Status Report

Penitentes as the origin of the bladed terrain of Tartarus Dorsa, Pluto

By SpaceRef Editor
August 3, 2017
Filed under , ,

John E. Moores, Christina L. Smith, Anthony Toigo, Scott Guzowich
(Submitted on 20 Jul 2017)

Penitentes are ablative features observed in snow and ice that, on Earth, are characterized by regular cm to tens of cm spaced bowl-shaped depressions whose edges grade into tall spires up to several meters tall (Nichols et al. 1939, Lliboutry et al. 1954, Claudin et al. 2015). While penitentes have been suggested as an explanation for anomalous radar data on Europa (Hobley et al. 2013), hitherto no penitentes have been identified conclusively on other planetary bodies. Regular ridges with spacing of 3000 m to 5000 m and a depth of ∼500 m with morphologies that resemble penitentes (Fig. 1) have been observed by the New Horizons spacecraft (Moore et al. 2016, Stern et al. 2015, Gladstone et al. 2016, Moore et al. 2017) in the Tartarus Dorsa (TD) region of Pluto (approximately 220-250∘ E, 0-20∘ N). Here we report simulations, based upon a recent model (Claudinet al. 2015) adapted to conditions on Pluto (Gladstone et al. 2016, Toigo et al. 2015), that reproduce both the tri-modal orientation and the spacing of these features by deepening penitentes. These penitentes deepen by of order 1 cm per orbital cycle in the present era and grow only during periods of relatively high atmospheric pressure, suggesting a formation timescale of several tens of millions of years, consistent with cratering ages and the current atmospheric loss rate of methane. This time scale, in turn, implies that the penitentes formed from initial topographic variations of no more than a few 10s of meters, consistent with Pluto’s youngest terrains.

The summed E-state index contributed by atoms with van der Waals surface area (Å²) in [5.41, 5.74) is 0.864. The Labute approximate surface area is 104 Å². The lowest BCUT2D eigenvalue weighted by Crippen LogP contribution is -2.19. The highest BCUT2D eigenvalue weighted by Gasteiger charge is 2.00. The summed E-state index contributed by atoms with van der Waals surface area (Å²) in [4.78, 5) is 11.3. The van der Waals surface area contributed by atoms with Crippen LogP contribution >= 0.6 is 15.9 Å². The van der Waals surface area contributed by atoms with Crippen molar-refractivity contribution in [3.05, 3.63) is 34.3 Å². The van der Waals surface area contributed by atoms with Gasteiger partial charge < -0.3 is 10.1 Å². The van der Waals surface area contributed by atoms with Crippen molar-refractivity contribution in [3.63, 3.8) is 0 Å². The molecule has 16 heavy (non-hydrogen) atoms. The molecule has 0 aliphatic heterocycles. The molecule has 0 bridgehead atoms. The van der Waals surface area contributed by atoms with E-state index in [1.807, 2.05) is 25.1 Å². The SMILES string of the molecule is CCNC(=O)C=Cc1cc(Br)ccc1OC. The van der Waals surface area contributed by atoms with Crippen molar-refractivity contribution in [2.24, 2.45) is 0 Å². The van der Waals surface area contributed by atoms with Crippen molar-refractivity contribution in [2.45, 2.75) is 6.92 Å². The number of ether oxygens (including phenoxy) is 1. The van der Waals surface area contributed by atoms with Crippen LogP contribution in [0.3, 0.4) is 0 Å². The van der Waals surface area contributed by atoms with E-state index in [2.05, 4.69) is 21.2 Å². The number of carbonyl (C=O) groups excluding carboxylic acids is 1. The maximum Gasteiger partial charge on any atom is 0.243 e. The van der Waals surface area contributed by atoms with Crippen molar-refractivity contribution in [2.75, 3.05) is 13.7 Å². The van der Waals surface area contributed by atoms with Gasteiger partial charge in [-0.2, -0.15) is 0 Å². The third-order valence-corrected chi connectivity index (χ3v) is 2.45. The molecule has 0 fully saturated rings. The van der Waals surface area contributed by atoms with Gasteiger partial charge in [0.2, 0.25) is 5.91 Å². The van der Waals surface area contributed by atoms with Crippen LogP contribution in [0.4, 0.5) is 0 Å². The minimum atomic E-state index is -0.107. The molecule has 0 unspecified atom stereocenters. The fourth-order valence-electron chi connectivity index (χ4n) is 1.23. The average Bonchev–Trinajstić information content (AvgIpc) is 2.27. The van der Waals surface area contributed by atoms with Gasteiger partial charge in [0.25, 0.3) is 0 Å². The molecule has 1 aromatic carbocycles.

Comments:    12 pages, 5 figures, 1 table, authors’ accepted version of the manuscript submitted as a letter to Nature and published 12th Jan 2017
Subjects:    Earth and Planetary Astrophysics (astro-ph.EP)
Journal reference:    Nature, Volume 541, p188-190, 12 January 2017
DOI:    10.1038/nature20779
Cite as:    arXiv:1707.06670 [astro-ph.EP] (or arXiv:1707.06670v1 [astro-ph.EP] for this version)
Submission history
From: Christina Smith 
[v1] Thu, 20 Jul 2017 18:32:00 GMT (4956kb,D)

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